My foray into .NET Core RTM and Angular

The rise of the web is upon us and has been for years. Ever since the release of .NET Core (which is pretty cool by the way!) I’ve been wanting to get into TypeScript and Angular. I’ve used a lot of MVC in the past in a .NET environment and there are some things that have always bothered me about ASP.NET MVC.

Mixed Code

How often did you end up with logic inside c(s)html files? It is just too easy (and to be quite honest, convenient) to put a few checks in views but it isn’t nice. What if you have a web developer in your site that isn’t familiar with C#/MVC? That person would be unable to properly work with your views.

This problem also causes a certain disconnect between client and server code. Views are rendered on the server (‘rendered’ as in converted to HTML) and sent back to the client. While the client only receives HTML in your web application you still have code in views. Wouldn’t it be ‘nicer’ to have it separated so there is a clear distinction between code your server should be executing and your client (granted, Razor is not executed on clients but it seems that way)?

I wonder if I’m the only one who gets this but with some systems and frameworks you just get a certain feeling. That feeling is, I think, a low level of programmer’s instinct in where things are better if they are cleaner and more distinctly organized. Systems where it feels like you understand the very basis of it, even though you may not have experience with it.

Those systems are usually well designed and expertly built systems, and you don’t see them as often as you’d like. I never really got that feeling with ASP.NET MVC. Yes, the Model – Controller bit is excellent but the interaction between Controller and the Views feels strange.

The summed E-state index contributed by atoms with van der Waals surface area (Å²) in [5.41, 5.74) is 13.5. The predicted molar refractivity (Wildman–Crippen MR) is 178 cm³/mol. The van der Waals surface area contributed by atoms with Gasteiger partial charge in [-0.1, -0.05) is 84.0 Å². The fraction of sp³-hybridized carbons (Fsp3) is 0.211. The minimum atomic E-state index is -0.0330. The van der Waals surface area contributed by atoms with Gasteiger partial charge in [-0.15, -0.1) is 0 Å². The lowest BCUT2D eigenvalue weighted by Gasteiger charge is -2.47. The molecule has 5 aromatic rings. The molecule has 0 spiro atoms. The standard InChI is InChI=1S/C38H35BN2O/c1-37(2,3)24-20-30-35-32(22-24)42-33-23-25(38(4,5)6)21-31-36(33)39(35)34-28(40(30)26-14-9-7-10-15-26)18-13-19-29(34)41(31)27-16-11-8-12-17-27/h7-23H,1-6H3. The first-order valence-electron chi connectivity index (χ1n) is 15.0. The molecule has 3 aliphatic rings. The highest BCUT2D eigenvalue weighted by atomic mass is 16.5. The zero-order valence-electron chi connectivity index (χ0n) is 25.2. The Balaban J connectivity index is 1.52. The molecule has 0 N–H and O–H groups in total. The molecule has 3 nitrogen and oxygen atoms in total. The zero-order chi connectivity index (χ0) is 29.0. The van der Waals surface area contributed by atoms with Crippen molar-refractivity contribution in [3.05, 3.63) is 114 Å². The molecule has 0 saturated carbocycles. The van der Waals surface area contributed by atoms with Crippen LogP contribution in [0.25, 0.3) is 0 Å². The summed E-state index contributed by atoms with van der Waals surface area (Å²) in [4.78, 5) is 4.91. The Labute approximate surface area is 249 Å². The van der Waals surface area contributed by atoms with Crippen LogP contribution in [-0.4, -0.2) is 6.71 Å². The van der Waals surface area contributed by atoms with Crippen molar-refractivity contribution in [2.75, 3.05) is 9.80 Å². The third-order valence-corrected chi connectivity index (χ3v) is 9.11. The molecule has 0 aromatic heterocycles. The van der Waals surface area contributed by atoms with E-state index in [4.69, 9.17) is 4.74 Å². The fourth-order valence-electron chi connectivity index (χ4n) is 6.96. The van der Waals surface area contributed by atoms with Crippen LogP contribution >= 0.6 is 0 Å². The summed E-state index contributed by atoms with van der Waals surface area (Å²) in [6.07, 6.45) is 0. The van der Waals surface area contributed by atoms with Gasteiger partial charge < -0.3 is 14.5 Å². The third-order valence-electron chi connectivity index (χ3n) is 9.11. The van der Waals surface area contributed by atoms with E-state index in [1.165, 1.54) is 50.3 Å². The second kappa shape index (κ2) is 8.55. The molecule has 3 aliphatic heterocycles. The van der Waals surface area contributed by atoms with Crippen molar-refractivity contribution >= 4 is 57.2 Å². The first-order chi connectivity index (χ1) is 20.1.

In ASP.NET MVC, you can’t really change your server. Your views are on there! While this is mostly not a disadvantage for MVC, and more an advantage for other frameworks, it is still very significant. To paint a picture; if you’re building a todo list in Angular/HTML/CSS (whether that’d be TypeScript or JavaScript), you’ll be interacting with your server through Ajax and you’ll be using JSON data. You couldn’t care less whether the framework serving that JSON is Python, Ruby, PHP or .NET. This is what I mean by distinctly organized; you’ll have your Angular and pages on the client side doing their thing, and you have a server serving up data through an API. This system feels nice.

What’s next with Angular

I still like ASP.NET MVC and I’d love to continue using it but I feel I’d do well diving into Angular and TypeScript. I’m always looking to better myself so..I guess it’s time to add another chapter to the book. I’m also not saying you shouldn’t be using ASP.NET MVC any longer, I’m just suggesting to open your eyes to other alternatives. Projects are completed with good solutions and that solution can mean any language or framework. Whatever suits the project best.

So, over the coming time I’ll probably be spending some time with this stuff and I’ll probably write about it here as well. The first few times I’ve set up Angular and TypeScript in ASP.NET MVC (this was during RC1 and 2 of .NET Core) it didn’t go too well. I got it all running but didn’t do much else with it at the time. Now, .NET Core is RTM and as such it is a great time to get going.

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